Study lead author Katharina Schultebraucks of Columbia University's Department Vagelos College of Physicians and Surgeons says:

"For many trauma patients, the ED visit is often their sole contact with the health care system. The time immediately after a traumatic injury is a critical window for identifying people at risk for PTSD and arranging appropriate follow-up treatment. The earlier we can treat those at risk, the better the likely outcomes."

The new PTSD test uses machine learning and 70 clinical data points plus a clinical stress-level assessment to develop a PTSD score for an individual that identifies their risk of acquiring the condition.

Among the 70 data points are stress hormone levels, inflammatory signals, high blood pressure, and an anxiety-level assessment. Says Schultebraucks, "We selected measures that are routinely collected in the ED and logged in the electronic medical record, plus answers to a few short questions about the psychological stress response. The idea was to create a tool that would be universally available and would add little burden to ED personnel."

Researchers used data from adult trauma survivors in Atlanta, Georgia (377 individuals) and New York City (221 individuals) to test their system.

Of this cohort, 90 percent of those predicted to be at high risk developed long-lasting PTSD symptoms within a year of the initial traumatic event — just 5 percent of people who never developed PTSD symptoms had been erroneously identified as being at risk.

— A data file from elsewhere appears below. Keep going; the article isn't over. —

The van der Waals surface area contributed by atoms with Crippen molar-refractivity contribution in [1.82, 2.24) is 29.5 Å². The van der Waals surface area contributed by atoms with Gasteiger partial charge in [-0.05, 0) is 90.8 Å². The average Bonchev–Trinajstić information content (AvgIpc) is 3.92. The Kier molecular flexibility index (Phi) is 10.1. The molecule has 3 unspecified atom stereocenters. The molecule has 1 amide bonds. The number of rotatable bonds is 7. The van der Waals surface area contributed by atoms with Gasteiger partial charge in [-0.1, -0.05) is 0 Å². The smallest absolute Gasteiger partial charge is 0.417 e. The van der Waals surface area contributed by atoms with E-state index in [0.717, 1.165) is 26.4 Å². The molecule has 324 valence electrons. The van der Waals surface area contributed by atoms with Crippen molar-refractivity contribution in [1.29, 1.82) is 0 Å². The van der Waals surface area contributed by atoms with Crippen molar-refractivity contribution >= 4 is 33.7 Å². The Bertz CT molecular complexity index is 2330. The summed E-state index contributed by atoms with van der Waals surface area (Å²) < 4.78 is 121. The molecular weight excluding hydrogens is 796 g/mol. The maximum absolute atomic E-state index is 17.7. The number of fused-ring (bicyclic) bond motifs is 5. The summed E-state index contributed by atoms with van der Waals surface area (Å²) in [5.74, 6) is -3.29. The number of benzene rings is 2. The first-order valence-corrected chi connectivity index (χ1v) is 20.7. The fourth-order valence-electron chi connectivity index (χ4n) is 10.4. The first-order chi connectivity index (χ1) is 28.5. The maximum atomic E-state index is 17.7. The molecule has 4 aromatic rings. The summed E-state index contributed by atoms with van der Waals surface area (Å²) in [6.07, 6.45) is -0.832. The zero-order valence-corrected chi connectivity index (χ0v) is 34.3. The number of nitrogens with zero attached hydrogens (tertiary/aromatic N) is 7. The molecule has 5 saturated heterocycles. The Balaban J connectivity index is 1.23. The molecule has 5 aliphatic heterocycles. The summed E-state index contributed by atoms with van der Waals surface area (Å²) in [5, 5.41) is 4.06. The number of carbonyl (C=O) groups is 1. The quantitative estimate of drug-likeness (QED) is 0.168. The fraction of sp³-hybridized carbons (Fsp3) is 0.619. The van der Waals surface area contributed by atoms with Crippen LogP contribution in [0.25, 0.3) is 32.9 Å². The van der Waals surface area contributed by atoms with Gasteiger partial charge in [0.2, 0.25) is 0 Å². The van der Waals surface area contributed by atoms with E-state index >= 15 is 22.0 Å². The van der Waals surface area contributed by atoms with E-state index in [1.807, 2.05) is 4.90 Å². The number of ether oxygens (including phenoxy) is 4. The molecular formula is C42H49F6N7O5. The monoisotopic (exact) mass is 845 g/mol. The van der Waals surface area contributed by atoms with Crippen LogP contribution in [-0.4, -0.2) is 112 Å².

On the other side of the coin, 29 percent of individuals were 'false negatives," tagged by the algorithm as not being at risk of PTSD, but then developing symptoms.

Going forward

person leaning their head on another's shoulder

Image source: Külli Kittus/Unsplash

Schultebraucks looks forward to more testing as the researchers continue to refine their algorithm and to instill confidence in the approach among ED clinicians: "Because previous models for predicting PTSD risk have not been validated in independent samples like our model, they haven't been adopted in clinical practice." She expects that, "Testing and validation of our model in larger samples will be necessary for the algorithm to be ready-to-use in the general population."

"Currently only 7% of level-1 trauma centers routinely screen for PTSD," notes Schultebraucks. "We hope that the algorithm will provide ED clinicians with a rapid, automatic readout that they could use for discharge planning and the prevention of PTSD." She envisions the algorithm being implemented in the future as a feature of electronic medical records.

The researchers also plan to test their algorithm at predicting PTSD in people whose traumatic experiences come in the form of health events such as heart attacks and strokes, as opposed to visits to the emergency department.